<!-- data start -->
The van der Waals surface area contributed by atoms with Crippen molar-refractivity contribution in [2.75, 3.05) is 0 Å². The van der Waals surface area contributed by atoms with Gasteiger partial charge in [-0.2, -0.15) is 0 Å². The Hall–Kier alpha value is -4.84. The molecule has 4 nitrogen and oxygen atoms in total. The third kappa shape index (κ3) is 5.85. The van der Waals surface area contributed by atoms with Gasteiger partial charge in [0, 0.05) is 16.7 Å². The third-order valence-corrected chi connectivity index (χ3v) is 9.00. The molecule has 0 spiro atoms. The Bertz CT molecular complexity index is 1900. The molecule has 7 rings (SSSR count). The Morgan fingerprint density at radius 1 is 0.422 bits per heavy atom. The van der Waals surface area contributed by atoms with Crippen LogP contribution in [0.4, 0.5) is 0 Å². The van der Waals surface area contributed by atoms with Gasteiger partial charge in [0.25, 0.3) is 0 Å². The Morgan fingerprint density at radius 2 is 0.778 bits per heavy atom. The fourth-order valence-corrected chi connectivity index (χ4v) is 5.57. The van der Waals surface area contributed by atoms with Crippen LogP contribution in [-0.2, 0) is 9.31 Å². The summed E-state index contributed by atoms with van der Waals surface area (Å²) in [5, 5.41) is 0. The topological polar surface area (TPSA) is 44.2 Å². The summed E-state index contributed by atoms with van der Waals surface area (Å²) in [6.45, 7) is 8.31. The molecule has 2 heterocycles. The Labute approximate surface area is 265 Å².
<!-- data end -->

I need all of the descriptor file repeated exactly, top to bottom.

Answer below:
The van der Waals surface area contributed by atoms with Crippen molar-refractivity contribution in [2.75, 3.05) is 0 Å². The van der Waals surface area contributed by atoms with Gasteiger partial charge in [-0.2, -0.15) is 0 Å². The Hall–Kier alpha value is -4.84. The molecule has 4 nitrogen and oxygen atoms in total. The third kappa shape index (κ3) is 5.85. The van der Waals surface area contributed by atoms with Gasteiger partial charge in [0, 0.05) is 16.7 Å². The third-order valence-corrected chi connectivity index (χ3v) is 9.00. The molecule has 0 spiro atoms. The Bertz CT molecular complexity index is 1900. The molecule has 7 rings (SSSR count). The Morgan fingerprint density at radius 1 is 0.422 bits per heavy atom. The van der Waals surface area contributed by atoms with Crippen LogP contribution in [0.4, 0.5) is 0 Å². The van der Waals surface area contributed by atoms with Gasteiger partial charge in [0.25, 0.3) is 0 Å². The Morgan fingerprint density at radius 2 is 0.778 bits per heavy atom. The fourth-order valence-corrected chi connectivity index (χ4v) is 5.57. The van der Waals surface area contributed by atoms with Crippen LogP contribution in [-0.2, 0) is 9.31 Å². The summed E-state index contributed by atoms with van der Waals surface area (Å²) in [5, 5.41) is 0. The topological polar surface area (TPSA) is 44.2 Å². The summed E-state index contributed by atoms with van der Waals surface area (Å²) in [6.45, 7) is 8.31. The molecule has 2 heterocycles. The Labute approximate surface area is 265 Å².